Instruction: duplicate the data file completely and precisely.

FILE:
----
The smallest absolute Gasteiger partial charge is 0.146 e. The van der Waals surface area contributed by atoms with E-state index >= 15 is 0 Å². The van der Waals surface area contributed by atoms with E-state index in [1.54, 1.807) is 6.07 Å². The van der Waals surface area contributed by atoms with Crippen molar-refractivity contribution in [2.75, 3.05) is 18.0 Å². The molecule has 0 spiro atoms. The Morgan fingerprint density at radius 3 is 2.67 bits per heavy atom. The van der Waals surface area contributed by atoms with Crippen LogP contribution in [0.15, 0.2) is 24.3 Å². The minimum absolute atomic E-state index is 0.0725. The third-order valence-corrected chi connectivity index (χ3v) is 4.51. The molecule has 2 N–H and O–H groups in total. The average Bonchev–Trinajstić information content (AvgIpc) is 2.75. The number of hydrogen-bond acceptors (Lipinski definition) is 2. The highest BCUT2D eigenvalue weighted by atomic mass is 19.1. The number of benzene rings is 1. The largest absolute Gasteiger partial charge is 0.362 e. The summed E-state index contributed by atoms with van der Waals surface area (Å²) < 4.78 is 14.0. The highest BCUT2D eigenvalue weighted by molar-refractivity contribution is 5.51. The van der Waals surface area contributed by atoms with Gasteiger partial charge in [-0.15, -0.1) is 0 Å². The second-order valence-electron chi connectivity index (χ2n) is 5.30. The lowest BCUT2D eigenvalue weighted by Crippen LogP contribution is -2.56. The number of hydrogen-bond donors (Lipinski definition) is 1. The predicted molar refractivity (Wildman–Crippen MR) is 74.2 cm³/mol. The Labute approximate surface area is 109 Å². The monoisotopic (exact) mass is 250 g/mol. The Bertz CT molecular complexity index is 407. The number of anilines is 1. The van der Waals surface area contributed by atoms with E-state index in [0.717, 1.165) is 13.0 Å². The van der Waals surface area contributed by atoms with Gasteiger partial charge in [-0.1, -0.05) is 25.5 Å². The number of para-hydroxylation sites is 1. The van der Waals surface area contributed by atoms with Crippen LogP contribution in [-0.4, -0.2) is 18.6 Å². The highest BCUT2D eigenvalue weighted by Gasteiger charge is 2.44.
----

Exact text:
The smallest absolute Gasteiger partial charge is 0.146 e. The van der Waals surface area contributed by atoms with E-state index >= 15 is 0 Å². The van der Waals surface area contributed by atoms with E-state index in [1.54, 1.807) is 6.07 Å². The van der Waals surface area contributed by atoms with Crippen molar-refractivity contribution in [2.75, 3.05) is 18.0 Å². The molecule has 0 spiro atoms. The Morgan fingerprint density at radius 3 is 2.67 bits per heavy atom. The van der Waals surface area contributed by atoms with Crippen LogP contribution in [0.15, 0.2) is 24.3 Å². The minimum absolute atomic E-state index is 0.0725. The third-order valence-corrected chi connectivity index (χ3v) is 4.51. The molecule has 2 N–H and O–H groups in total. The average Bonchev–Trinajstić information content (AvgIpc) is 2.75. The number of hydrogen-bond acceptors (Lipinski definition) is 2. The highest BCUT2D eigenvalue weighted by atomic mass is 19.1. The number of benzene rings is 1. The largest absolute Gasteiger partial charge is 0.362 e. The summed E-state index contributed by atoms with van der Waals surface area (Å²) < 4.78 is 14.0. The highest BCUT2D eigenvalue weighted by molar-refractivity contribution is 5.51. The van der Waals surface area contributed by atoms with Gasteiger partial charge in [-0.15, -0.1) is 0 Å². The second-order valence-electron chi connectivity index (χ2n) is 5.30. The lowest BCUT2D eigenvalue weighted by Crippen LogP contribution is -2.56. The number of hydrogen-bond donors (Lipinski definition) is 1. The predicted molar refractivity (Wildman–Crippen MR) is 74.2 cm³/mol. The Labute approximate surface area is 109 Å². The monoisotopic (exact) mass is 250 g/mol. The Bertz CT molecular complexity index is 407. The number of anilines is 1. The van der Waals surface area contributed by atoms with E-state index in [0.717, 1.165) is 13.0 Å². The van der Waals surface area contributed by atoms with Gasteiger partial charge in [-0.1, -0.05) is 25.5 Å². The number of para-hydroxylation sites is 1. The van der Waals surface area contributed by atoms with Crippen LogP contribution in [-0.4, -0.2) is 18.6 Å². The highest BCUT2D eigenvalue weighted by Gasteiger charge is 2.44.